The easiest and most difficult languages to translate

As English speakers we are really spoilt, as pretty much the whole world is trying to learn English, and where large parts of the world have not yet fully succeeded in the endeavour, they are well on the way. So this takes the pressure off as native English speakers, which might be seen as a good thing.

Read more “The easiest and most difficult languages to translate”

Professional Croatian Translator: Nadira Ljevaković Garić – Part 2

Based on the few months I’ve been working with you, I can only say that you are one of the best clients I’ve ever had. I prefer long-term cooperations and BigTranslation offered me that very thing. It really is a pleasure to be a part of a professional team where you always get your questions answered and, at the same time, have the freedom to organize and decide the amount of work you accept – this is definitely something that makes BigTranslation stand out from other companies.

In what capacity do you work with BigTranslation and what was it that made you choose the company? In your opinion, what makes it stand out from other companies?

Based on the few months I’ve been working with you, I can only say that you are one of the best clients I’ve ever had. I prefer long-term cooperations and BigTranslation offered me that very thing. It really is a pleasure to be a part of a professional team where you always get your questions answered and, at the same time, have the freedom to organize and decide the amount of work you accept – this is definitely something that makes BigTranslation stand out from other companies.

croatian translatorWhat essential qualities or skills should a translator possess? What’s your ‘motto’ on translation, if you like?

In my opinion, working as a freelance translator is not as easy as it may seem. The knowledge of source and target language is essential. Translation goes way beyond being able to speak both the languages you’re working on. One needs to be able to flawlessly transfer both syntax and semantics from one language to another and make the final “product” as natural as the source it came from.
The process of translating itself aside, you need to organize your time, especially if you are working for many clients at the same time. You need to plan, communicate to clients, look for new ones and only then you do the translation work. Many people tell me that I’m having super easy time, a great job where I can work whenever I want to without realizing that I, myself, do the same amount of work which is distributed to 3-4 people in the companies they work in. My motto is: „Think, translate, fascinate“. The greatest pleasure I can have is my clients’. ☺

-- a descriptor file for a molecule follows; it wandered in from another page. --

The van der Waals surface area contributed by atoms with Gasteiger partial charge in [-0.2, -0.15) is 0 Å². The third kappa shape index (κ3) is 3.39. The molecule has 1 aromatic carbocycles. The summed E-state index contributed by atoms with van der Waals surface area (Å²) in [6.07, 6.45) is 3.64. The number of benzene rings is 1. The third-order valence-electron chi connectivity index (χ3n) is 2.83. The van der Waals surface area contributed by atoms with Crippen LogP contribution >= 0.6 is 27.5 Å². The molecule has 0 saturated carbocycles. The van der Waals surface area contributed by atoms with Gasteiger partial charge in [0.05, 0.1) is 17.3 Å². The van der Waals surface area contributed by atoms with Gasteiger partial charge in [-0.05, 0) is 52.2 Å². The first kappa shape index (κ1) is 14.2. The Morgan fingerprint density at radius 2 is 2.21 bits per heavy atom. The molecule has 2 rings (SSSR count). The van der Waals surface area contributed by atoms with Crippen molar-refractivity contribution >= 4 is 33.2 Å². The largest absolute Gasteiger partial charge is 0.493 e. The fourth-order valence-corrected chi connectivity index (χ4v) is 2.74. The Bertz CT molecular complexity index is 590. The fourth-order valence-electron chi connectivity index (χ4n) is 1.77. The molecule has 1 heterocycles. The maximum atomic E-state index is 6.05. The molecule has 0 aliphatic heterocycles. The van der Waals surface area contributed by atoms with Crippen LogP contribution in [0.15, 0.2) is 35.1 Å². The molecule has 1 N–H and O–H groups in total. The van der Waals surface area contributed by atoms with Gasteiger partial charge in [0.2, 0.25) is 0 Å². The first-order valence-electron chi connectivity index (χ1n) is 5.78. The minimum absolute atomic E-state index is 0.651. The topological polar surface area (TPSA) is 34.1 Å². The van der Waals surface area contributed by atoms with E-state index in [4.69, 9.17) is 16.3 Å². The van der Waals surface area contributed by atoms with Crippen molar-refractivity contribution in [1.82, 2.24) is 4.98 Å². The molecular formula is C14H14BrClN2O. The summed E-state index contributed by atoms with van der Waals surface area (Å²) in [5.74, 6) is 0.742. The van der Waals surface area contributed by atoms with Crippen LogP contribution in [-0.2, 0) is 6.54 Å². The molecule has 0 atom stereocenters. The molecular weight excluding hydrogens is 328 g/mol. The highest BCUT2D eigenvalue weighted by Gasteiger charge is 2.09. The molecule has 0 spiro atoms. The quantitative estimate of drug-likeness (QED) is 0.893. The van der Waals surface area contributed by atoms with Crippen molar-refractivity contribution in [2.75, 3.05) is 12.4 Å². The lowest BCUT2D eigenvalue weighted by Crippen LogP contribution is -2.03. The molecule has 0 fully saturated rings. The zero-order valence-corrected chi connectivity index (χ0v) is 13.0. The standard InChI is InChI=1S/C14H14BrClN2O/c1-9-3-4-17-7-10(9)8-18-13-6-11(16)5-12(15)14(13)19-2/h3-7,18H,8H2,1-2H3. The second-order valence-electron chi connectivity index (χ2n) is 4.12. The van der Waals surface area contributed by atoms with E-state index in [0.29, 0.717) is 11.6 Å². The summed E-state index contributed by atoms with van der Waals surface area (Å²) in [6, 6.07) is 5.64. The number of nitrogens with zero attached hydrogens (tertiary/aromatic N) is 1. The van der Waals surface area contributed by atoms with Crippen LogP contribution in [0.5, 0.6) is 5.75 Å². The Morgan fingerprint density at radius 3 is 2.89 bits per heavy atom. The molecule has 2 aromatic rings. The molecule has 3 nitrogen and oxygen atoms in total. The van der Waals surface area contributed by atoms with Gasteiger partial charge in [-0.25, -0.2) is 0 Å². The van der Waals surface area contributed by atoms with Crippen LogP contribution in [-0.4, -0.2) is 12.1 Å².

Imagine a world without translators. What would it be like?

I’ve recently read an interesting story. A professor from the USA was giving some lectures in Japan and started one of them with a joke that lasted a few minutes. After he told the joke in English, he waited for the translator to do his job. The translator only talked for a few seconds and the audience burst into laughter.
After the lecture, the professor asked the translator how she managed to convey all the humour from his joke in only a few seconds. She shrugged and said: “I told them our American guest had just told a funny joke and that all should laugh.”
Most things that we use and buy daily go through the process of language adapting first which is obviously done by translators. Imagine you need to cook for some very special guests and go to a supermarket to buy spices, among other things. How spicy would your lunch be if you didn’t know which spices you used? That’s just a small example how important translation is.
In the bigger picture, translators are the ones connecting the world. Be it culture, finance, politics, education or any other crucial aspect of human existence and growth – none of it would be possible without translation.

Professional Croatian Translator: Nadira Ljevaković Garić – Part 1

My name is Nadira and I’m 28 years old. I live in Bosnia and Herzegovina. I graduated from High School of Economics and Finance and later studied English language and literature at the Faculty of Philosophy, University of Zenica. I also attended many IT conferences and workshops in Balkans. The work experience I have gained is my strongest suit, though.